A student can use multiple items around their home to build a lesson around measurement (e.g., pencils, paper clips, coins). All you need to do is create a list of items for them to measure in their home! I would recommend identifying items that would be in every home (e.g., doorway, couch, window, sink, etc.) – stay away from items like electronics and other specific items that not every student may have in their house. You can also incorporate the importance of units. What are you using to measure? So it would be “5 pencils long” or “13 pennies long”.
Using the number of items in their home to create number stories. As the teacher you can begin by providing the story to them: “Take the number of windows in your house and add the total number of chairs in your home. What number do you get?” or you can provide a subtraction story of “What number will you get if you take the number of people in the house and subtract the number of refrigerators you have.” The thought process behind this is for students to be up and moving to count these items. They may also have the ability to create their own number stories.
Reader’s Theatre is an excellent activity to use in reading for a more hands on approach. You can have students act out the story and build their character development, but you can also take it a step further and allow students to build their own costume using things they have readily available. Let their creativity shine!
- A teacher can provide a paper of all the letters of the alphabet or you can have students create their own. You can individualize this by adding what is important to you. Perhaps you want to include multiple copies of specific letters such as L, S, F or perhaps you would like to include digraphs or blends. Students can then cut out these tiles.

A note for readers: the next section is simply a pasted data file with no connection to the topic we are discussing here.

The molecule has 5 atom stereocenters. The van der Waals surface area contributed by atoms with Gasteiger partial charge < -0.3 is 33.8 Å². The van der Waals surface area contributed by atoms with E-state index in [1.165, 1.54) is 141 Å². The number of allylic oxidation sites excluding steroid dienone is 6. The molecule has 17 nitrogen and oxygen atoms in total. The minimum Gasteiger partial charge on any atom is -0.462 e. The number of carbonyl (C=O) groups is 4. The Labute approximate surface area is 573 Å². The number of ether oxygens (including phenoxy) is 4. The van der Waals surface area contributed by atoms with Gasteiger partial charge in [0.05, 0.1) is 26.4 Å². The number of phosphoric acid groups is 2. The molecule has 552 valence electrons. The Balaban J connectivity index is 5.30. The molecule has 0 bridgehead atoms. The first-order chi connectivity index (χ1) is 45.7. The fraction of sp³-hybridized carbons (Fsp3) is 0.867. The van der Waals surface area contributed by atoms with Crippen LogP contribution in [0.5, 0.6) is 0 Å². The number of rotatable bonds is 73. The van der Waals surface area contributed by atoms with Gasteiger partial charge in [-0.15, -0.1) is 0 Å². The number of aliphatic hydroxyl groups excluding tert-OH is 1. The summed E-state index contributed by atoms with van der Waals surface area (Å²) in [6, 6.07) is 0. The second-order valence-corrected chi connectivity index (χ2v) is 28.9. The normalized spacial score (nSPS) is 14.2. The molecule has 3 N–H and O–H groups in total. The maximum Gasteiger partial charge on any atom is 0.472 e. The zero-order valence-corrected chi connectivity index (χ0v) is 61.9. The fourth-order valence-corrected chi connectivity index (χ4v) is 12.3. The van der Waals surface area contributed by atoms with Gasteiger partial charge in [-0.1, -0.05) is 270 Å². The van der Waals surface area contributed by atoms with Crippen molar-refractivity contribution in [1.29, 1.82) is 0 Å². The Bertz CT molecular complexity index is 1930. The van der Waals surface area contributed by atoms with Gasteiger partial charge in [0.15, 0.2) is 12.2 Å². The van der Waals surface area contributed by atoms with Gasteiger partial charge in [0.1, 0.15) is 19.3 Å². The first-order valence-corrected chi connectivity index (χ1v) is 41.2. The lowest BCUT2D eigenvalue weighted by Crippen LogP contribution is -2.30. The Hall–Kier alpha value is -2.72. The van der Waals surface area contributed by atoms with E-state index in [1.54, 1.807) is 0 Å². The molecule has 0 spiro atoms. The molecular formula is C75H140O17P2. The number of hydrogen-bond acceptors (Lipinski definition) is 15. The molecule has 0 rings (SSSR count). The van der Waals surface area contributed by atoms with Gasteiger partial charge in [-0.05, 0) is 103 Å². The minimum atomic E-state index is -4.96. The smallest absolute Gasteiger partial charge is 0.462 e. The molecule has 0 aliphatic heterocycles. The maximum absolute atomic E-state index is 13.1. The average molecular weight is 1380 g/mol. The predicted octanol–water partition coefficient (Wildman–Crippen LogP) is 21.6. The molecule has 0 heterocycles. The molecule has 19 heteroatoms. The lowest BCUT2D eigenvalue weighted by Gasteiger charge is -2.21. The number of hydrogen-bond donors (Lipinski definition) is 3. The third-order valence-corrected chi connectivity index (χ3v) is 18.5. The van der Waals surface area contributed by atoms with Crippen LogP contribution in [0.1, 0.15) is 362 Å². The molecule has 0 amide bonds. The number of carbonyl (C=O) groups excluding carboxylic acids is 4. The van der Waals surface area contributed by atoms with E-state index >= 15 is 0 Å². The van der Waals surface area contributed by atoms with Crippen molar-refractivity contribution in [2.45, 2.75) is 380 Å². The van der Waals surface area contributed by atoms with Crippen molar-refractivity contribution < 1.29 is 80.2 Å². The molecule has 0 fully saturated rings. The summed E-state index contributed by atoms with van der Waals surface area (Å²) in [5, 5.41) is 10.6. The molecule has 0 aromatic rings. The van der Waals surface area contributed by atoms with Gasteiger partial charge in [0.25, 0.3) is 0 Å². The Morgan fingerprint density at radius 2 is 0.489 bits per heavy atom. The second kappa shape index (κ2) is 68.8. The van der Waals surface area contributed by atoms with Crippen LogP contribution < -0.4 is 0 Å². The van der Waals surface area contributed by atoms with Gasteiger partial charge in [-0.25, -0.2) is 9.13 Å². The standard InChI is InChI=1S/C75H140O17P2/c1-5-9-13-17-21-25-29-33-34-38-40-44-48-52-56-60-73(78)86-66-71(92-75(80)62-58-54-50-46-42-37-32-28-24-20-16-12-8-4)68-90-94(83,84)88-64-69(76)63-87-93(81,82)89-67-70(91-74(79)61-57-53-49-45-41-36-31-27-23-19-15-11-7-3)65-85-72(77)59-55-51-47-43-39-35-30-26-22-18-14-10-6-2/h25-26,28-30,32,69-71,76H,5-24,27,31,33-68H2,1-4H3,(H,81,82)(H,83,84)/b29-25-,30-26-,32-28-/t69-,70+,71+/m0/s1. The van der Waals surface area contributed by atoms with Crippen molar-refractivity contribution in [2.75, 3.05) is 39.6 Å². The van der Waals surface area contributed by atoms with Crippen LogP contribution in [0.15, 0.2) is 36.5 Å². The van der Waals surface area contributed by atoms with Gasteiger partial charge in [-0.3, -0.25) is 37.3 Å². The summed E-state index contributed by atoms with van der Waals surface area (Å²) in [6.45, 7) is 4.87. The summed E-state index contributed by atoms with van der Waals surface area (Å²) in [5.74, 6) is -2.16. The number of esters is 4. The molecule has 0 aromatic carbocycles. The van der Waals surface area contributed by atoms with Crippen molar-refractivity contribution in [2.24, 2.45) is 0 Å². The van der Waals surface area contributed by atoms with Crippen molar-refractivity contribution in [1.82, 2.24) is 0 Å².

- Feel free to use these tiles in a variety of ways. Perhaps you want to instruct your students to place them on the floor and do a specific action like “crawl, hop, tip-toe” to a specific letter or sound. The students can also use these as manipulatives to spell out words provided.
Of course it goes without saying that this is not an exhaustive list by any means. Also, I would like to note that you DO NOT have to do them all! Take one or two of these hands-on ideas for the digital classroom and try them out. The great thing about this list is that they can be incorporated into any method of teaching: in-person, hybrid, online. Feel free to take an idea and personalize it to make it your own because you know your students best! All I ask is that I would love for you to drop a comment below or in our Facebook group of any successes or struggles you may have had with these hands-on ideas for the digital classroom! Our community only grows stronger together.
Written by: Christopher Olson